Baldwin Borough Public Library to open at long last
They’ve been waiting decades for this moment.
Coming in mid-March, Baldwin Borough Public Library will open its doors to a new library in a building it can call its own.
“I pinch myself every day. I just cannot believe it,” said Nancy Musser, adult services coordinator who has worked at the library for 23 years. “It’s brand new, and it’s done for the community. The offerings are all there.”
The new Baldwin Borough Public Library, located in the shuttered Leland Center on Wolfe Drive, has it all: large windows, an open floor plan and space designated for children, teens and adults alike.
To make way for the new library, the old library, located in the Wallace School, will close Feb. 1. Librarians will pack up books and transition to the new space, which library director Jenny Worley anticipates will open in mid-March.
“I think Baldwin deserves something nice,” Worley said.
As she walks through the new, nearly 5,200-square-foot space (which is about 1,000 square feet larger than the old library), Worley points to all of the things the new library will provide for patrons.
Even outside, she points to a small, four-space parking lot with two handicapped spaces that was added in front of the building on Wolfe Drive that will make the building easily accessible.
A large window was added to the front to allow for natural light to come into the concrete block structure, which once served as a community center for Baldwin Borough.
Fixtures are made of bamboo, and wood inside is kept to a minimum. Shelving is made of eco-resin, a man-made, manufactured material, keeping the feel of the new library modern and versatile.
Attention to detail was given to everything, down to the LED lighting which was hung in shapes to look like chandeliers, to the ombre, teal-painted walls behind the shelving on two of the main walls.
The library worked with GBBN Architects on the project.
“We wanted it to be bright. Open was another thing,” Worley said, noting the goal also was to honor the history of the building by keeping the open beams showing in the ceiling.
The idea was to have a “big, open library,” with moments of focus throughout.
The adult computer space will be just past the main desk, featuring eight devices. They’re also adding five laptops that guests can use while in the library.
Teens will have their own space in the front of the large open room. It’s blocked off by walls that don’t quite reach the ceiling, allowing for it to be a part of the main library while giving them their own space.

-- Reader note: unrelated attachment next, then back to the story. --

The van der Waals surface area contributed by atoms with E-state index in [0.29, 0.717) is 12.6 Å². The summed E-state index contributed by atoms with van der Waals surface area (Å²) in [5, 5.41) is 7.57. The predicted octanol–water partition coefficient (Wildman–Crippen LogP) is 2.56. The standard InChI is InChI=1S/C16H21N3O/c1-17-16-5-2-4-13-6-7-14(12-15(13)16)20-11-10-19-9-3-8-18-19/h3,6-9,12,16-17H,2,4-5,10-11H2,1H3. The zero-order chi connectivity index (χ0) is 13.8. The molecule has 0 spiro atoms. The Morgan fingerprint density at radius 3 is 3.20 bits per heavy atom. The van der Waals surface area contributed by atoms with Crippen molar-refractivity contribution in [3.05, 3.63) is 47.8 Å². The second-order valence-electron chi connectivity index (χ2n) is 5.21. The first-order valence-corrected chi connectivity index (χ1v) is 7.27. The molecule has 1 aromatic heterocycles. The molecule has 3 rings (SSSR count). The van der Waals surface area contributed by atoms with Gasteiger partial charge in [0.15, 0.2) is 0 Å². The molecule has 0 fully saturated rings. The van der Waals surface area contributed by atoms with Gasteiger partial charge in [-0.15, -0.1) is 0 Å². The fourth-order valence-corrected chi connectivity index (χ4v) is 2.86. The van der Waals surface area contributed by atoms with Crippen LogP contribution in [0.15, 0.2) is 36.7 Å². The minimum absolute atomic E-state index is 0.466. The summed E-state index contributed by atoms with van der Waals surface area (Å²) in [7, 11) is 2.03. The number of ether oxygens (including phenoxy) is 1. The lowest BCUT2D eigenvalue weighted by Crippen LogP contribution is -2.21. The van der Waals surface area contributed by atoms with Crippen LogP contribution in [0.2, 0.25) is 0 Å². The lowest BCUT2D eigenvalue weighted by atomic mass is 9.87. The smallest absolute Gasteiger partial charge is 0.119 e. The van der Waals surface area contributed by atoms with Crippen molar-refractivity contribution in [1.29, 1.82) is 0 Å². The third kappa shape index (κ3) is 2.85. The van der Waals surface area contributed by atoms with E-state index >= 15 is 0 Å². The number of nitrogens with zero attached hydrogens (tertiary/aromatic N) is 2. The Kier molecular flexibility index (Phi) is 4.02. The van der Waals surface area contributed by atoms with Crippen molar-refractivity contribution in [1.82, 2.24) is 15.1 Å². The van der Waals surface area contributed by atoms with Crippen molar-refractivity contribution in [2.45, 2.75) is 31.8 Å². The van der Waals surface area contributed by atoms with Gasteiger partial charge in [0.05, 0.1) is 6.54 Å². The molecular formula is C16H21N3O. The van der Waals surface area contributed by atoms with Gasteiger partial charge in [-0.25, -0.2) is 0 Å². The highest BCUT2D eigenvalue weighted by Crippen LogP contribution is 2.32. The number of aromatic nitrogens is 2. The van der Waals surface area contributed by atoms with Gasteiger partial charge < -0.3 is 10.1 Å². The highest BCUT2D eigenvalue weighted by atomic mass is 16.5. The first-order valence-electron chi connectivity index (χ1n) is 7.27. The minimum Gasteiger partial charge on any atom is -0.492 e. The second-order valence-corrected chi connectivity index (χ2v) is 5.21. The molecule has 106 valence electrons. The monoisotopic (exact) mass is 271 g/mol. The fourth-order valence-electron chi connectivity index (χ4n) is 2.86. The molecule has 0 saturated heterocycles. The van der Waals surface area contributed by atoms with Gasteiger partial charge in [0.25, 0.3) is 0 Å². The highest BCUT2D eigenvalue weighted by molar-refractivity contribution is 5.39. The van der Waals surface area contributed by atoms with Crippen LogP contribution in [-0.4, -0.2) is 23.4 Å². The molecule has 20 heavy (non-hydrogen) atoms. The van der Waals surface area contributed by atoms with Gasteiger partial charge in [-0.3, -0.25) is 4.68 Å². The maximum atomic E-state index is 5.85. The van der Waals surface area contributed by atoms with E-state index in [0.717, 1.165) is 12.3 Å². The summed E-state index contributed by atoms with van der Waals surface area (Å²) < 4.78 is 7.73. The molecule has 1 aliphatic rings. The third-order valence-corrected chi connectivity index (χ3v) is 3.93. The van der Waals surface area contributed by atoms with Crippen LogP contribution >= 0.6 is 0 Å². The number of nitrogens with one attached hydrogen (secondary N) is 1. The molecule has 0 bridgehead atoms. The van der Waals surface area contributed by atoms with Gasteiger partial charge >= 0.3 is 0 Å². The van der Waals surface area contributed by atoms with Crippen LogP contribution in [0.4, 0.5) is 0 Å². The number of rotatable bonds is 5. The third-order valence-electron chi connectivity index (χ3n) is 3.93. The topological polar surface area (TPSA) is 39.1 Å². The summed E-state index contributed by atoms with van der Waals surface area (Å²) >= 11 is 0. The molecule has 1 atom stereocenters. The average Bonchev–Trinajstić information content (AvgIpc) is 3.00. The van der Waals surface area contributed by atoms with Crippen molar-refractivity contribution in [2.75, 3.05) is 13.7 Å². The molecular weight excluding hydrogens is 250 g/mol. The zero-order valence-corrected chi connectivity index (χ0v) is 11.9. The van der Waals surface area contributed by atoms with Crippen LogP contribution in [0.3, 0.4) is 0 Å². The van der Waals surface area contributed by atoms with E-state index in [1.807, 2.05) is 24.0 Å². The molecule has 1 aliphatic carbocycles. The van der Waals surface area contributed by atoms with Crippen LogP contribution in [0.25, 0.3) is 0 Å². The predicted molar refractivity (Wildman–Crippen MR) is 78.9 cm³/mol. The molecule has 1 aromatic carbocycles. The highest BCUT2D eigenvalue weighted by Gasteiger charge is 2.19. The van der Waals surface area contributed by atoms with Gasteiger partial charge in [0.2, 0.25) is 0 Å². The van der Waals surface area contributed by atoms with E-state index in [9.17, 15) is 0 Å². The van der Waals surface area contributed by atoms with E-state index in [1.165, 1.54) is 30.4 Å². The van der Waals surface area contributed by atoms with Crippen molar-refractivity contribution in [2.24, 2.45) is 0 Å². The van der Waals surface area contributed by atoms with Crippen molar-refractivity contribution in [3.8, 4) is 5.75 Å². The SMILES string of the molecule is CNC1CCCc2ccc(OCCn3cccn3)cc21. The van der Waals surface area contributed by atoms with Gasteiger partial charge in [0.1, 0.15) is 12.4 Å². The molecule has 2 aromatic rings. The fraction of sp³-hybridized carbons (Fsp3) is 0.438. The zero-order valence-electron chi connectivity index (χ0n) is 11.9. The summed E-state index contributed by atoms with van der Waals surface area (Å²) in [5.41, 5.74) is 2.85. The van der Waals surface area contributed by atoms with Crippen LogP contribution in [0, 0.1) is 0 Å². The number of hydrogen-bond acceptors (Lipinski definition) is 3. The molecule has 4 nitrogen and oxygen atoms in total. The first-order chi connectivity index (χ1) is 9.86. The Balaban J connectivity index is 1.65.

The back of the library will be for kids, with tables of all sizes and 4-foot-wide ottomans on steel chrome legs that will allow kids to jump, play and scoot them wherever they want.
In the far corner, a small stage will serve as a “discovery center” for kids, with a bench built into the wall, where they can sit and read, do STEM activities or even build a puzzle.
The new library, which is located all on the main floor of the building, also has a program room that can be divided into two, if needed.
For staffers, this is the first time in the library’s history that they will have a workspace that’s not in the public view.
There’s so much to be excited about, Worley said.
“It’s goosebumps, a lot,” she said. “It’s excitement.”
The new space has been so long in coming, it’s hard for some to believe that it’s real.
It took until the second large grant came for Musser to believe it.
The library has been operating for 30 years out of the Baldwin-Whitehall School District-owned Wallace School, in a space that Worley said has been repurposed to its max.
It was divided among three rooms in the former school building. Businesses and other organizations operated from other parts of the building.
When Musser started at the library 23 years ago, there already was talk about moving.
“That’s how long I’ve been waiting,” she said.
Even with the building coming from the borough, it took money to get it ready. Still more is needed.
The library has raised $1.9 million out of the $2.1 million needed for the project.
Part of that came through a $500,000 Keystone grant from the Office of Commonwealth Libraries, a $500,000 grant from the state Redevelopment Assistance Capital Program, a $100,000 grant from the Community Infrastructure and Tourism Fund, and a $300,000 contribution from Baldwin Borough, money which leaders had set aside to repair the center’s roof.
The borough signed over the building to the library, but public works crews still will work from the basement.
The new library is 1.9 miles from the old. It’s near The Alden Apartments, with more than 1,000 units. The hope is to see more residents from there visit the library.
And while Musser hears of excitement about the new library, she also hears people worried that they’re moving to another part of the borough.
She always asks: “Do you go to Aldi’s? It’s right near there!” She adds, “Just come once and you won’t stop.”
Stephanie Hacke is Tribune-Review contributor.